The world’s second-largest economy reports retail sales, industrial production, and fixed asset investment data early on Wednesday. Forecasts point to a slowdown in most figures, which if met, could signal that the trade war has truly started to inflict pain – despite substantial stimulus. Alongside the yuan, the China-sensitive aussie will also keep an eye on these prints, though the bigger driver for both will probably be what happens next in the trade saga.

China’s economy probably lost steam at the beginning of Q3, as the latest trade threats from Washington may have weighed further on business sentiment, particularly in the manufacturing sector. Indeed, the most worrisome part for Chinese firms may not be the tariffs themselves, but rather the uncertainty coming from the repeated escalations, and the growing signs that this ordeal won’t be resolved anytime soon.

The nation’s upcoming data for July are expected to confirm much of this story, with industrial production and retail sales both expected to have slowed significantly on a yearly basis. Meanwhile, even though fixed asset investment is expected to have risen at the same pace as previously, that may be worrisome in itself, considering that the authorities have been trying hard to stimulate investment.

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In the market, these data could affect both the yuan and the aussie, given Australia’s close trading ties with China. In case of any major surprises, these may even impact broader risk sentiment, and therefore risky assets like stocks or safe havens such as the Japanese yen.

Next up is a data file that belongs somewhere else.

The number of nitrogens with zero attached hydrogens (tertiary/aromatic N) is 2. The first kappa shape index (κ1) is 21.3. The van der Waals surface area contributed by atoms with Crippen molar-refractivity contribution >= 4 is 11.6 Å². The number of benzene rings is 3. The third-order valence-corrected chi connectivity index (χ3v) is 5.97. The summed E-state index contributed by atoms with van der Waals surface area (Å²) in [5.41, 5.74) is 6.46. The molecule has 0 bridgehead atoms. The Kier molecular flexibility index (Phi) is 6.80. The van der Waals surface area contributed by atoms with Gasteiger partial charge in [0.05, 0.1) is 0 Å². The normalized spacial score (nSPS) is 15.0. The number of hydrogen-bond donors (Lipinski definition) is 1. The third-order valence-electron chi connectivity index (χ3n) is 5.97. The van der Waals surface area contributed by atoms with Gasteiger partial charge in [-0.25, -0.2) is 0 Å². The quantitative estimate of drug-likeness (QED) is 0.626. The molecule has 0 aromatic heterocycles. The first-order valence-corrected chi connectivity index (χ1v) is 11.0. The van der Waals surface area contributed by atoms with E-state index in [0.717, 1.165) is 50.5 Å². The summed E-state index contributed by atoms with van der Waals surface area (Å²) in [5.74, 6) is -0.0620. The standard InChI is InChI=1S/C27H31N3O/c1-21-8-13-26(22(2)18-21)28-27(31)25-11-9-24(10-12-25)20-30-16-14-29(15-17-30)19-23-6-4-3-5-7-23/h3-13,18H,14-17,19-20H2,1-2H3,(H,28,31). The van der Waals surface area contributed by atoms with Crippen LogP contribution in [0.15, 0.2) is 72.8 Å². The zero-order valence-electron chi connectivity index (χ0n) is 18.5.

The bigger driver for most of these currencies though, will be how the trade war evolves. Indeed, both the aussie and the yuan are trading near decade-low levels, as fears of new US tariffs in September continue to cast a long shadow. On the opposite side of the risk spectrum, the yen is the best performing currency of 2019.

On that front, Trump looks increasingly likely to escalate matters again next month, as he may use this conflict to energize his electoral base ahead of next year’s elections – by playing the ‘tough on China’ role. Meanwhile, Beijing doesn’t want to be bullied, nor does it want to lose face domestically or internationally, so it’s unlikely to cave under Washington’s pressure. In other words, the trade war is probably here to stay, implying that the outlook for the aussie remains dark overall.

Taking a technical look at aussie/dollar, further declines could meet immediate support near 0.6745, with a downside break opening the door for the 10-year low of 0.6675. Even lower, attention would turn to the round mark of 0.6600.

On the flipside, a recovery in the pair may encounter initial resistance around 0.6820, where a bullish break could see buyers challenge the 0.6905 zone, marked by the inside swing low on July 10.

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